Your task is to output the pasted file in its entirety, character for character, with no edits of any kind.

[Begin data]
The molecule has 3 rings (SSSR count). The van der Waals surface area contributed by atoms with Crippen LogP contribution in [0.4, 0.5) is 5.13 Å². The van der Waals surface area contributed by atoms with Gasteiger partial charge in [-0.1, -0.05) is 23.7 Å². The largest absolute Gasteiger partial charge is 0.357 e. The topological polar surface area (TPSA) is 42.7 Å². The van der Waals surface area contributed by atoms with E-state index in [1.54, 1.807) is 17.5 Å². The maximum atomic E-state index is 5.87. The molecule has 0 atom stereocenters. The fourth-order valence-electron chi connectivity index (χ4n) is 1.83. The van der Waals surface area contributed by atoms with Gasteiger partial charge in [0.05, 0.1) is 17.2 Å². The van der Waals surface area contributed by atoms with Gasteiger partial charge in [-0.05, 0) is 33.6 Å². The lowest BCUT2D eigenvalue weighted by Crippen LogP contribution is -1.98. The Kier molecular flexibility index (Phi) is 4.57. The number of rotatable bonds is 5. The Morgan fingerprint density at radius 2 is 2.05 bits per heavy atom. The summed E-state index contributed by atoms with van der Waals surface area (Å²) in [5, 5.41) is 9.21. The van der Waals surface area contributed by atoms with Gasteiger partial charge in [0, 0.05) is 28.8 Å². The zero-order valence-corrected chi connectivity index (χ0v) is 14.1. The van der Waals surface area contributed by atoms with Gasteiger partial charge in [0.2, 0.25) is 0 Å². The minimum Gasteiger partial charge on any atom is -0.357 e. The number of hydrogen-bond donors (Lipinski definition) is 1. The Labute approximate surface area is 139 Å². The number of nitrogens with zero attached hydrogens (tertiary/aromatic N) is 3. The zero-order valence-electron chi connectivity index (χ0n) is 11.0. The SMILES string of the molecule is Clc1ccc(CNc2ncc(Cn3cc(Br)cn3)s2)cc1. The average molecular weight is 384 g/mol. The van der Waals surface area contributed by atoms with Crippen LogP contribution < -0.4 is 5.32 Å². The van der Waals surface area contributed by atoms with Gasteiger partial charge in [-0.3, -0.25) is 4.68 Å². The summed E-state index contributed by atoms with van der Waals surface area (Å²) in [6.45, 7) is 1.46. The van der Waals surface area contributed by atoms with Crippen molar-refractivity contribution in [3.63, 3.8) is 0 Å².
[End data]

The molecule has 3 rings (SSSR count). The van der Waals surface area contributed by atoms with Crippen LogP contribution in [0.4, 0.5) is 5.13 Å². The van der Waals surface area contributed by atoms with Gasteiger partial charge in [-0.1, -0.05) is 23.7 Å². The largest absolute Gasteiger partial charge is 0.357 e. The topological polar surface area (TPSA) is 42.7 Å². The van der Waals surface area contributed by atoms with E-state index in [1.54, 1.807) is 17.5 Å². The maximum atomic E-state index is 5.87. The molecule has 0 atom stereocenters. The fourth-order valence-electron chi connectivity index (χ4n) is 1.83. The van der Waals surface area contributed by atoms with Gasteiger partial charge in [0.05, 0.1) is 17.2 Å². The van der Waals surface area contributed by atoms with Gasteiger partial charge in [-0.05, 0) is 33.6 Å². The lowest BCUT2D eigenvalue weighted by Crippen LogP contribution is -1.98. The Kier molecular flexibility index (Phi) is 4.57. The number of rotatable bonds is 5. The Morgan fingerprint density at radius 2 is 2.05 bits per heavy atom. The summed E-state index contributed by atoms with van der Waals surface area (Å²) in [5, 5.41) is 9.21. The van der Waals surface area contributed by atoms with Gasteiger partial charge in [0, 0.05) is 28.8 Å². The zero-order valence-corrected chi connectivity index (χ0v) is 14.1. The van der Waals surface area contributed by atoms with Gasteiger partial charge in [0.2, 0.25) is 0 Å². The minimum Gasteiger partial charge on any atom is -0.357 e. The number of hydrogen-bond donors (Lipinski definition) is 1. The Labute approximate surface area is 139 Å². The number of nitrogens with zero attached hydrogens (tertiary/aromatic N) is 3. The zero-order valence-electron chi connectivity index (χ0n) is 11.0. The SMILES string of the molecule is Clc1ccc(CNc2ncc(Cn3cc(Br)cn3)s2)cc1. The average molecular weight is 384 g/mol. The van der Waals surface area contributed by atoms with Crippen LogP contribution < -0.4 is 5.32 Å². The van der Waals surface area contributed by atoms with Gasteiger partial charge in [-0.3, -0.25) is 4.68 Å². The summed E-state index contributed by atoms with van der Waals surface area (Å²) in [6.45, 7) is 1.46. The van der Waals surface area contributed by atoms with Crippen molar-refractivity contribution in [3.63, 3.8) is 0 Å².